Inducements to Intemperance

John Francis Maguire
CHAPTER XI (9) start of chapter

How intemperance, the author of so many ills to mankind, and in a special degree to those who live by their labour, has its origin in these abodes of misery, to which the working population are condemned through poverty and the want of cheap and healthful homes, is thus accounted for by the Commissioners of Health:—

This we know from observation, and from the testimony of dispensary physicians and other visitors among the poor, that the crowded, dark, and unventilated homes of the classes from which pauperism springs are driven to habits of tippling by the combined influences of the vital depression and demoralising surroundings of their unhealthy habitations. Pertinent was the reply of a drunken mother, in a dismal rear-court, to a sanitary officer, who asked her why she drank: 'If you lived in this place, you would ask for whisky instead of milk.'

Dr. Burrall, Inspector for the Twelfth District, touches in his Report on the same point:—

It may be that the depressing causes existing in such a neighbourhood prompt to the use of some 'oblivious antidote,' by which for a time the rough edges of life may be smoothed over. It may be, too, that these stimulants excite a certain degree of prophylactic influence, but the quality of liquor obtained in such places is injurious to the digestive organs, the brain becomes unduly excited, and quarrelling or even murder results.

Dr. Field, Inspector for the Eighteenth District, enters fully into the demoralising influences and results produced by the low class of tenements on those who inhabit them:—

Moreover, it is an accepted fact that to live for a long time deprived of pure air and sunlight will not only depress a man physically and mentally, but will actually demoralise him. The atmosphere is precisely adapted, through its properties and constituents, to the wants of the beings designed to breathe it.

A man gradually loses ambition and hope; concern for the welfare of his family, by slow degrees, loses its hold upon him. Loss of physical vigour attends this corresponding condition of the mind, until at length lassitude and depression of spirits and constant ennui get such control over him that no power or effort of the will can shake them off. With this decline of energy and vigour, both of mind and body, is set up an instinctive yearning for something which will give a temporary respite to the dragging weariness of life. Hence we find the children even, who are brought up without the stimulating influence of pure air and sunlight, will learn to cry for tea and coffee before they learn to talk; and they will refuse the draught unless it be strong. One would hardly credit, unless he has visited considerably among the tenant-house population, how general this habit is among the youngest children. As they grow older, they acquire the appetite of their parents for alcoholic stimulants: and we need not go further to account for any extreme of immorality and want.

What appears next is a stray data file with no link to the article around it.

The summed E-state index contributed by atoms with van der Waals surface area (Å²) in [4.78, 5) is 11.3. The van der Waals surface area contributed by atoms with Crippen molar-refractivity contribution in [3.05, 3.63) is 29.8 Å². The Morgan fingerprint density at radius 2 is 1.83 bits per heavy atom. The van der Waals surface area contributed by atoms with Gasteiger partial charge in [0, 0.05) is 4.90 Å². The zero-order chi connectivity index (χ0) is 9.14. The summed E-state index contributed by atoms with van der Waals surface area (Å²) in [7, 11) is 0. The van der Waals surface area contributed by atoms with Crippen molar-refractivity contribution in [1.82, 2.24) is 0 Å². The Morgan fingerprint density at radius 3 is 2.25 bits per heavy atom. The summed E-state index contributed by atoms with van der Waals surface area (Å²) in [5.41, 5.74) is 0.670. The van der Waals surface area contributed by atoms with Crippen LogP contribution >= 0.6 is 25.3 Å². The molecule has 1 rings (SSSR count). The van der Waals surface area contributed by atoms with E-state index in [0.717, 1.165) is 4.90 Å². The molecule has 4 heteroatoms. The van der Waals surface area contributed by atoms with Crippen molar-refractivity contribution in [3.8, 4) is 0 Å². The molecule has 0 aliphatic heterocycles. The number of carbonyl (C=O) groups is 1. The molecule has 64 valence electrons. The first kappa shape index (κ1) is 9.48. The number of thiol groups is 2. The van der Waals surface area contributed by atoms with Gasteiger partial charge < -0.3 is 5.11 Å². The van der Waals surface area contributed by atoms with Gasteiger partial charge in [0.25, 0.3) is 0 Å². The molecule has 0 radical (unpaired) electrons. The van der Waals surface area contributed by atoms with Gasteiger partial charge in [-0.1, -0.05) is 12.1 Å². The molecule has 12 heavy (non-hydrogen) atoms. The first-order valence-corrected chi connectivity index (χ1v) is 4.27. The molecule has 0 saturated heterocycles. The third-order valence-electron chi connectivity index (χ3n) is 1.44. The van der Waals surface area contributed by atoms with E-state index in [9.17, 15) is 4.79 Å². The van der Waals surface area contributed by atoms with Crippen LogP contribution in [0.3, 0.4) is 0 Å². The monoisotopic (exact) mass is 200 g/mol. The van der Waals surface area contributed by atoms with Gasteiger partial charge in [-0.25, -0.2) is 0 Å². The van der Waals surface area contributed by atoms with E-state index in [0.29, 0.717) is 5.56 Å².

Nor are abundant opportunities wanting for the indulgence of this fatal passion. Of the twenty-nine Inspectors who report on the sanitary condition of New York, there is not one who does not deplore the existence of the lowest class of 'groggeries' in the midst of the very poorest district. One statement as to this fact will suffice. Dr. Oscar G. Smith, reporting on the Ninth District, says—'The number of dram-shops to be met in those localities where a tenant-house class reside, is surprising.' Dr. Edward W. Derby, in his Report on the Fourteenth District, gives a painful picture of the prevalence of this unhappy vice:—

The low groggeries and groceries, in all of which liquors are sold, are constantly thronged, I am sorry to say, with members of both sexes, youth and old age vieing with each other as to their capabilities of drinking, enriching the proprietors of these places, spending their last penny in gratifying their morbidly-debased appetite, rather than purchasing the necessaries of life for their families, and then issuing forth or being thrust out upon the streets in various stages of intoxication, half crazed with the vile and poisonous liquor they have swallowed, fit subjects for the committing of the many crimes which are daily chronicled in our papers. Such are the places which stare you in the face at every step, a disgrace to the city, and a prolific source of corruption to the morals of the surrounding inhabitants.

'Poison,' 'vile poison,' 'noxious and deleterious compounds,' are the terms generally applied to the description of liquor for which so many sacrifice their means, their health, and the happiness of their families.

The Irish in America, first published in 1868, provides an invaluable account of the extreme difficulties that 19th Century Irish immigrants faced in their new homeland and the progress which they had nonetheless made in the years since arriving on a foreign shore. A new edition, including additional notes and an index, has been published by Books Ulster/LibraryIreland:

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